The Force has always been strong for Daniel Cantu.
A few hours after his pregnant mother went to see the original “Star Wars” movie in 1977, she went into labor and delivered Cantu, the second of her four children.
“I like to say I heard the movie through the womb and had to get out to see it for myself,” joked Cantu, a lifelong fan of the epic space film.
“‘Return of the Jedi’ was the first movie I remember seeing in the theater,” he said. His father took him to Burger King beforehand to get the obligatory film toy.
“I just loved the movies as a kid,” he said. “They were dynamic stories with spaceships in a sci-fi galaxy.”
The “Star Wars” franchise is front and center this week with Friday’s release of “Solo: A Star Wars Story,” the origin tale of the swashbuckling cosmic bad boy Han Solo.
Through the years, Cantu amassed a large collection of “Star Wars” memorabilia from games and books to posters and figurines.
Last November, he took his fandom a step further, opening Twin Suns Cafe — named for the two suns of the fictional planet Tatooine that Luke Skywalker calls home.
Deciding on the décor for the restaurant, 2305 S. Highland Drive, “was a no-brainer,” he said. “I wanted the restaurant to have a nostalgic, dinerlike feel with the usual bric-a-brac.”
Instead of the teacups, candles and vases, though, Twin Suns features his collection of objets d’art from an R2-D2 lunchbox to Yoda posters and figurine sets from “The Empire Strikes Back” and “Return of the Jedi.”
Fighter jets and other space vehicles are suspended from the ceiling; a large round table displays trading cards of Princess Leia, Darth Vader, Luke Skywalker and several lesser-known characters.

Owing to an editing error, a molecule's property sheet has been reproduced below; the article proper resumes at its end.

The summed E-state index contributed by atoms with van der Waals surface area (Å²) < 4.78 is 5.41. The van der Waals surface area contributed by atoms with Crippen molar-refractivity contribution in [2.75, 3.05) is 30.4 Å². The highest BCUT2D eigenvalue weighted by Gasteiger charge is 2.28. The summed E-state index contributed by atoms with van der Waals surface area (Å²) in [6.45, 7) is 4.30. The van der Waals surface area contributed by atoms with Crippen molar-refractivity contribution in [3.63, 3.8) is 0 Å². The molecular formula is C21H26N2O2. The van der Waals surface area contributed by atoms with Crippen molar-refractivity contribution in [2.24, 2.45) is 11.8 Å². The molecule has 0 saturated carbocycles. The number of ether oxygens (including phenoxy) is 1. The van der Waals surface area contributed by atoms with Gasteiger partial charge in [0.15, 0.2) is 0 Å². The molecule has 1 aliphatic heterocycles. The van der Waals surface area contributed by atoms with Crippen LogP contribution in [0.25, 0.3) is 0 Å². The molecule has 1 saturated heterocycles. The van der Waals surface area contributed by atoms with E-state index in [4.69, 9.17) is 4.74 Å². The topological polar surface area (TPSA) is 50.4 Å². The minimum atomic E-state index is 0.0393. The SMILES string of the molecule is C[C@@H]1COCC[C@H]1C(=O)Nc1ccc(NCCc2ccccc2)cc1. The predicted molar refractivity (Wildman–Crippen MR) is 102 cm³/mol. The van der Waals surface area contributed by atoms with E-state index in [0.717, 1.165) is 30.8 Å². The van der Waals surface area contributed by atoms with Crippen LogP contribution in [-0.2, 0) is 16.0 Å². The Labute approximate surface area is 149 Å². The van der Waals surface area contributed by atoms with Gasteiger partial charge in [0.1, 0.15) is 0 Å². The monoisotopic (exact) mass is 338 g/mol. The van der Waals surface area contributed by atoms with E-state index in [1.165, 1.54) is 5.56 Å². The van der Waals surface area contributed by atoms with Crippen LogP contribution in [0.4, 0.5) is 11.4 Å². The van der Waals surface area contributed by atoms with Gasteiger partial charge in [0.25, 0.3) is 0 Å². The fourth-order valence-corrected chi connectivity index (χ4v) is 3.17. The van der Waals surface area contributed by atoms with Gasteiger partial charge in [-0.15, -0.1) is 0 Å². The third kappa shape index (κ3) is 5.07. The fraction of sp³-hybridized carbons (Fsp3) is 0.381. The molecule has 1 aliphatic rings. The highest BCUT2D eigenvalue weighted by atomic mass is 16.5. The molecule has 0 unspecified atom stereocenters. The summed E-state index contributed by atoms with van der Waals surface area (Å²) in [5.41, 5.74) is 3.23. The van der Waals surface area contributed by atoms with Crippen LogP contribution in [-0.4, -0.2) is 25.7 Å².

The restaurant’s north wall features a mural of the Salt Lake City skyline — with two suns reminiscent of a scene from “Star Wars, Episode IV: A New Hope.”
“There’s this scene where Luke is watching the sunset and is trying to decide what he is going to do. Is he going to leave home and join the rebellion or stay?” said Cantu. “It’s kind of his hero moment.”
Cantu can relate. He’s been his own Jedi Knight, of sorts, fighting against the fast-food rebellion for “good, wholesome food” for all, not just those who have money.
A Nebraska native, he came to Utah in May 2002, just missing Salt Lake City’s Winter Olympics. He worked at Wild Oats and then was the chef for five years at Salt Lake City’s One World Everybody Eats Cafe — a restaurant with no set prices.
Since 2009, he has been working in the catering business running Cantu’s Culinary Creations.
Last year, he was looking for a larger commercial kitchen space for his business when he stumbled upon the old Rocky Mountain Grill site on Highland Drive.
That’s when the idea for the Twin Suns Cafe dawned. The restaurant, which opened in November, serves breakfast and lunch every day but Tuesday.
Cantu’s menu is a blend of comfort food with Southwest flavors and space-inspired names. The monikers are subtle, because he hopes to avoid copyright issues with Disney, which now owns the franchise.
Prices are moderate, with all menu items $13 or less.
The Twin Suns breakfast includes two sunny-side-up eggs with hash browns and choice of bacon, sausage or other meats; for lunch, there’s the Obi Kebobis (chicken kabobs with peanut sauce) or a Nerf Burger, made with a blend of beef, pork and lamb.
Nerfs, as avid fans know, were a species of furry animals raised on various planets across the galaxy. And Princess Leia once called Solo “a stuck-up, half-witted, scruffy-looking nerf-herder!” Ouch!
Several dishes — like the burrito and Tower of Power breakfast — feature Cantu’s signature “Sith sauce.” Red and chunky, it’s made with fresh tomatoes and peppers.
For dessert, there’s Darth Mousse or a chocolate Millennium Falcon bar filled with peanut butter and jelly.
On a recent morning, Chan and Irina Choi were eating breakfast at Twin Suns. The Salt Lake City couple live nearby and have dined several times since the restaurant opened last November.
Chan has seen all the “Star Wars” episodes, “but I’m not necessarily a super fan,” he said.
Irina has never seen one of the films. “We come back for the food,” she said, as she finished the fruit bowl that came with Mom’s breakfast. “It’s quality for a good price.”
Words that every Jedi can appreciate.